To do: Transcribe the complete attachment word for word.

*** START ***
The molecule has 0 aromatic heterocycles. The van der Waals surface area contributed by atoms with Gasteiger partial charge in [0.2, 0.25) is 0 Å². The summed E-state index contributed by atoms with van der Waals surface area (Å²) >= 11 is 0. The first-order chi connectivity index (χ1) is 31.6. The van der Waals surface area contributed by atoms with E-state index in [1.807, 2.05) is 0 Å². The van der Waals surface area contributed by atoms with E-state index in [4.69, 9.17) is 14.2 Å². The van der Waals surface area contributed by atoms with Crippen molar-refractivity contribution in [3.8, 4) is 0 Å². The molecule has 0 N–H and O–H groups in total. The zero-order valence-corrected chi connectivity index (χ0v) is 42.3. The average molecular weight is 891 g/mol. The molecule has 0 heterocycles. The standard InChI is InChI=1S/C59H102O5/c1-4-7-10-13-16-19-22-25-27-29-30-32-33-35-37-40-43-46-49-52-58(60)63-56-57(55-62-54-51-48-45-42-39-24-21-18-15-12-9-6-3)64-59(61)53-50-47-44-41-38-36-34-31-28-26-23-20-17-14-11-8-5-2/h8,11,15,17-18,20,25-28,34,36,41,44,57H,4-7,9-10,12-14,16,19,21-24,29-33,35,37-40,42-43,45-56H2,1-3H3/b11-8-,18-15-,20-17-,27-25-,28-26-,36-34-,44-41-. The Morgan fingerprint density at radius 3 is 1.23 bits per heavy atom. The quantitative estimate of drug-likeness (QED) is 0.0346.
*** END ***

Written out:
The molecule has 0 aromatic heterocycles. The van der Waals surface area contributed by atoms with Gasteiger partial charge in [0.2, 0.25) is 0 Å². The summed E-state index contributed by atoms with van der Waals surface area (Å²) >= 11 is 0. The first-order chi connectivity index (χ1) is 31.6. The van der Waals surface area contributed by atoms with E-state index in [1.807, 2.05) is 0 Å². The van der Waals surface area contributed by atoms with E-state index in [4.69, 9.17) is 14.2 Å². The van der Waals surface area contributed by atoms with Crippen molar-refractivity contribution in [3.8, 4) is 0 Å². The molecule has 0 N–H and O–H groups in total. The zero-order valence-corrected chi connectivity index (χ0v) is 42.3. The average molecular weight is 891 g/mol. The molecule has 0 heterocycles. The standard InChI is InChI=1S/C59H102O5/c1-4-7-10-13-16-19-22-25-27-29-30-32-33-35-37-40-43-46-49-52-58(60)63-56-57(55-62-54-51-48-45-42-39-24-21-18-15-12-9-6-3)64-59(61)53-50-47-44-41-38-36-34-31-28-26-23-20-17-14-11-8-5-2/h8,11,15,17-18,20,25-28,34,36,41,44,57H,4-7,9-10,12-14,16,19,21-24,29-33,35,37-40,42-43,45-56H2,1-3H3/b11-8-,18-15-,20-17-,27-25-,28-26-,36-34-,44-41-. The Morgan fingerprint density at radius 3 is 1.23 bits per heavy atom. The quantitative estimate of drug-likeness (QED) is 0.0346.